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Interrogation is a methodology employed during the interview of a person, referred to as a "source", to obtain information that the source would not otherwise willingly disclose.

A typical purpose is not necessarily to force a confession, but rather to develop, playing on the source's character, sufficient rapport as to prompt the source to disclose information valuable to the interrogator.

A well-conducted interrogation will not usually involve torture, which in practice is widely acknowledged to be ineffective at producing true, accurate, correct and reliable information.

Prisoners of war (POW) routinely undergo military interrogation and thus, resistance training is often a prerequisite for some personnel.

Interrogation techniquesEdit

There are multiple techniques employed in interrogation including deception, torture, increasing suggestibility, and the use of mind-altering drugs.

SuggestibilityEdit

A person's suggestibility is how willing they are to accept and act on suggestions by others. Interrogators seek to increase a subject's suggestibility. Methods used to increase suggestibility may include moderate sleep deprivation, exposure to constant white noise, and using GABAergic drugs such as sodium amytal or sodium thiopental. It should be noted that attempting to increase a subject's suggestibility through these methods may violate local and national laws concerning the treatment of detainees, and in some areas may be considered torture. Sleep deprivation, exposure to white noise, and the use of drugs may greatly inhibit a detainee's ability to provide truthful and accurate information.

DeceptionEdit

Deception can form an important part of effective interrogation. In the United States, there is no law or regulation that forbids the interrogator from lying about the strength of their case, from making misleading statements or from implying that the interviewee has already been implicated in the crime by someone else. See case law on trickery and deception (Frazier v. Cupp).[1]

As noted above, traditionally the issue of deception is considered from the perspective of the interrogator engaging in deception towards the individual being interrogated. Recently, work completed regarding effective interview methods used to gather information from individuals who score in the medium to high range on measures of psychopathology and are engaged in deception directed towards the interrogator have appeared in the literature [2] [3] The importance of allowing the psychopathic interviewee to tell one lie after another and not confront until all of the lies have been presented is essential when the goal is to use the interview to expose the improbable statements made during the interview in future court proceedings.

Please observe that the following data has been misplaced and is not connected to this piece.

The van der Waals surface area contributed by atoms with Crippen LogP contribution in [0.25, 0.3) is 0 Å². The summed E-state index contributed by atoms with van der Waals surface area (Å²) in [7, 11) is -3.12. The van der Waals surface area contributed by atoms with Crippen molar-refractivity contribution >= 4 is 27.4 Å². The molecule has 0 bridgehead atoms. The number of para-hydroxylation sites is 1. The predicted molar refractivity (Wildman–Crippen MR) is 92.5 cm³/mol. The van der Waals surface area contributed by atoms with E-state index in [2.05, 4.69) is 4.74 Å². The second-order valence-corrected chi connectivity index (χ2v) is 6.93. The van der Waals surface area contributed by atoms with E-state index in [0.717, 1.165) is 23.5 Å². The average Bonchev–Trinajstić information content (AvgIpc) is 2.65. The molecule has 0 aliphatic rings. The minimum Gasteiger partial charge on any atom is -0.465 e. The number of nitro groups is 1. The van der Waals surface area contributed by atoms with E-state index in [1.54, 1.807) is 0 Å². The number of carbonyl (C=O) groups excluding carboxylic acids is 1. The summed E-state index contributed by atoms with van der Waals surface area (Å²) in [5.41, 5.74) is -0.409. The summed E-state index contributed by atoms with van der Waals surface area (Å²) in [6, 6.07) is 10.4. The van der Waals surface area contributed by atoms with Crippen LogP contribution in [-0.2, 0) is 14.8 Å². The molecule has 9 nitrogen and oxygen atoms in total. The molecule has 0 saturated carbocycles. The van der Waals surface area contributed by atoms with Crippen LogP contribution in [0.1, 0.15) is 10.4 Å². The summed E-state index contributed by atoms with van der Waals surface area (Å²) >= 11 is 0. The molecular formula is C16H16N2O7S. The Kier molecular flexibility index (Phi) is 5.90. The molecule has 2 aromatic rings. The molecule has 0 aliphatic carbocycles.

Good cop/bad copEdit

Main article: Good cop/bad cop

Good cop/bad cop is an interrogation technique in which the officers take different sides. The 'bad cop' takes a negative stance on the subject. This allows for the 'good cop' to sympathize with and defend the subject. The idea is to get the subject to trust the 'good cop' and provide him with the information they're seeking.

Pride-and-ego downEdit

Main article: Pride-and-ego down

Pride-and-ego down is a US Army term that refers to techniques used by captors in interrogating prisoners to encourage cooperation, usually consisting of "attacking the source's sense of personal worth" and in an "attempt to redeem his pride, the source will usually involuntarily provide pertinent information in attempting to vindicate himself."

Reid techniqueEdit

Main article: Reid technique

The Reid technique is a trademarked interrogation technique widely used by law enforcement agencies in North America. The technique (which requires interrogators to watch the body language of suspects to detect deceit) has been criticized for being difficult to apply across cultures and eliciting false confessions from innocent people.[4]

TortureEdit

The history of the state use of torture in interrogations extends over more than 2,000 years in Europe—though it was recognized early on as the Roman imperial jurist Ulpian in the third century A.D. cautioned, that information extracted under duress was deceptive and untrustworthy.[5] There is "no means of obtaining the truth" from those who have the strength to resist says Ulpian, while others are unable to withstand the pain and "will tell any lie rather than suffer it."[6]